Dewey's empiricist approach evinces absolute intrinsic value denial; i.e. not accepting intrinsic value as an inherent or enduring property of things. Instead, Dewey sees the appearance of intrinsic value as an illusory product of our continuous valuative activity as purposive beings. In addition to denying categorically that there is anything like intrinsic value, Dewey held the same position with regard to moral values - for Dewey, moral values are also based on a learning process, and are never intrinsic or absolute.
Another contribution of pragmatism to value theory is the idea of contributory goods with a contributory conditionality. These have the same qualities as the good thing, but need some emergent property of a whole state-of-affairs in order to be good. For example, salt is food on its own, but is far better as part of a prepared meal. In other words, such goods are only "good" when certain conditions are met. This is in contrast to other goods, which may be considered "good" in a wider variety of situations.
The thinking of Immanuel Kant greatly influenced moral philosophy. He thought of moral value as a unique and universally identifiable property, as an absolute value rather than a relative value. He showed that many practical goods are good only in states-of-affairs described by a sentence containing an "if" clause, e.g., in the sentence, "Sunshine is only good if you do not live in the desert." Further, the "if" clause often described the category in which the judgment was made (art, science, etc.). Kant described these as "hypothetical goods", and tried to find a "categorical" good that would operate across all categories of judgment without depending on an "if-then" clause.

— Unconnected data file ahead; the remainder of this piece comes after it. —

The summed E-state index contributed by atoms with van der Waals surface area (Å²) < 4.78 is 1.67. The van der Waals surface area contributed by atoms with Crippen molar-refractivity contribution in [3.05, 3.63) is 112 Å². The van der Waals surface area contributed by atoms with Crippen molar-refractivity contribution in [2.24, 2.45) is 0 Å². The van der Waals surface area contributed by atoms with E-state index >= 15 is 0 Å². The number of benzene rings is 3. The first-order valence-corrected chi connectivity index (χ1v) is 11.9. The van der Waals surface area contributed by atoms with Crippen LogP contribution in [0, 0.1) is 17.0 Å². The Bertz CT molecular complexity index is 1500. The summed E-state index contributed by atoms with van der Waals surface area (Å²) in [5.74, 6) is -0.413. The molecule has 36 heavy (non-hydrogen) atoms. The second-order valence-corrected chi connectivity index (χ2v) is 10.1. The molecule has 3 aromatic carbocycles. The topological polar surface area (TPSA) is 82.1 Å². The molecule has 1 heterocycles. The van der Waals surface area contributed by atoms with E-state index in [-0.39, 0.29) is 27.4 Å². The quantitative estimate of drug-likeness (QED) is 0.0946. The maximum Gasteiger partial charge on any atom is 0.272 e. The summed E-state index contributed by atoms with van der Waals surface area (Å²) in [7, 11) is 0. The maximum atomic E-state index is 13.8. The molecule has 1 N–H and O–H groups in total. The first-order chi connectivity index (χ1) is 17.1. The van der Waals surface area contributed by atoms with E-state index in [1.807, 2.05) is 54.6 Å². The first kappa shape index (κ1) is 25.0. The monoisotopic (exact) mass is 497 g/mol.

An influential result of Kant's search was the idea of a good will being the only intrinsic good. Moreover, Kant saw a good will as acting in accordance with a moral command, the "Categorical Imperative": "Act according to those maxims that you could will to be universal law." but should not be confused with the Ethic of Reciprocity or Golden Rule, e.g. Mt. 7:12. Whereas the golden rule states that "One should treat others as one would like others to treat oneself," Kant asks us to analyze whether an act can be performed simultaneously by everyone without exception. For example, murder cannot be performed simultaneously by everyone, one set of people would have to live and the other die. That disparity is an exception. The act cannot be performed without exception, therefore it fails the categorical imperative. Contrast this with the golden rule which is subjective to the individual. Following the logic of the golden rule, if I wanted someone to kill me, then it would be acceptable for me to kill others, because I would be doing to others what I would want done to me. This is very important to keep in mind, because Kant's categorical imperative avoids this flaw. From this, and a few other axioms, Kant developed a moral system that would apply to any "praiseworthy person".
Kantian philosophers believe that any general definition of goodness must define goods that are categorical in the sense that Kant intended.